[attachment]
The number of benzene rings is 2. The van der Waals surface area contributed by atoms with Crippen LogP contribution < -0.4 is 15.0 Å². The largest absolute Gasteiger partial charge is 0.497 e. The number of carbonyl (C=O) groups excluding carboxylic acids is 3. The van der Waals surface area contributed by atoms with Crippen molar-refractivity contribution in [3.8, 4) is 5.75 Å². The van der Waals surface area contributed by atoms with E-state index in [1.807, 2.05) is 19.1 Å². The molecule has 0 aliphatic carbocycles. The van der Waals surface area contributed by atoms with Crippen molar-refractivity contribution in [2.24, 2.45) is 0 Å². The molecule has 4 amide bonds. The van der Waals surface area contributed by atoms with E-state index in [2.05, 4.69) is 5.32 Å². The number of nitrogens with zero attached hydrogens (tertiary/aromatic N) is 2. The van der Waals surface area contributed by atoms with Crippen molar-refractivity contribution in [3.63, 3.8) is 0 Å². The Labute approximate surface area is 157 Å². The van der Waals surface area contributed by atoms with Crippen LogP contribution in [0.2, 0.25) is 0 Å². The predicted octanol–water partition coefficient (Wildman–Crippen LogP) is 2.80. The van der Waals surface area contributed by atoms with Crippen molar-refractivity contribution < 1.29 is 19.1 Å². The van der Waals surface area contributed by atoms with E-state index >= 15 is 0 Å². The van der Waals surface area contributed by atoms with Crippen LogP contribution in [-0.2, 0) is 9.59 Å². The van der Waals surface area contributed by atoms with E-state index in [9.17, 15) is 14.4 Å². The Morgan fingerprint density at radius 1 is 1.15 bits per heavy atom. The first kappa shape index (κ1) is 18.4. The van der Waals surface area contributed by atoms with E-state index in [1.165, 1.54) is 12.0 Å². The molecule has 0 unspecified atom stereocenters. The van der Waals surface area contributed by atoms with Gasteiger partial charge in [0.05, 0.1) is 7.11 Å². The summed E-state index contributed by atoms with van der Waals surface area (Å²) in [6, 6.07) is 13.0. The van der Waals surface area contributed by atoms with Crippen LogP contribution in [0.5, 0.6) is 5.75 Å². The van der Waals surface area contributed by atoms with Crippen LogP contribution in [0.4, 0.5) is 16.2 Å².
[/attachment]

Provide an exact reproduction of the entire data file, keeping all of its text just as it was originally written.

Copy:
The number of benzene rings is 2. The van der Waals surface area contributed by atoms with Crippen LogP contribution < -0.4 is 15.0 Å². The largest absolute Gasteiger partial charge is 0.497 e. The number of carbonyl (C=O) groups excluding carboxylic acids is 3. The van der Waals surface area contributed by atoms with Crippen molar-refractivity contribution in [3.8, 4) is 5.75 Å². The van der Waals surface area contributed by atoms with E-state index in [1.807, 2.05) is 19.1 Å². The molecule has 0 aliphatic carbocycles. The van der Waals surface area contributed by atoms with Crippen molar-refractivity contribution in [2.24, 2.45) is 0 Å². The molecule has 4 amide bonds. The van der Waals surface area contributed by atoms with E-state index in [2.05, 4.69) is 5.32 Å². The number of nitrogens with zero attached hydrogens (tertiary/aromatic N) is 2. The van der Waals surface area contributed by atoms with Crippen molar-refractivity contribution in [3.63, 3.8) is 0 Å². The Labute approximate surface area is 157 Å². The van der Waals surface area contributed by atoms with Crippen LogP contribution in [0.2, 0.25) is 0 Å². The predicted octanol–water partition coefficient (Wildman–Crippen LogP) is 2.80. The van der Waals surface area contributed by atoms with Crippen molar-refractivity contribution < 1.29 is 19.1 Å². The van der Waals surface area contributed by atoms with E-state index >= 15 is 0 Å². The van der Waals surface area contributed by atoms with Crippen LogP contribution in [-0.2, 0) is 9.59 Å². The van der Waals surface area contributed by atoms with E-state index in [9.17, 15) is 14.4 Å². The Morgan fingerprint density at radius 1 is 1.15 bits per heavy atom. The first kappa shape index (κ1) is 18.4. The van der Waals surface area contributed by atoms with E-state index in [1.165, 1.54) is 12.0 Å². The molecule has 0 unspecified atom stereocenters. The van der Waals surface area contributed by atoms with Gasteiger partial charge in [0.05, 0.1) is 7.11 Å². The summed E-state index contributed by atoms with van der Waals surface area (Å²) in [6, 6.07) is 13.0. The van der Waals surface area contributed by atoms with Crippen LogP contribution in [0.5, 0.6) is 5.75 Å². The van der Waals surface area contributed by atoms with Crippen LogP contribution in [0.4, 0.5) is 16.2 Å².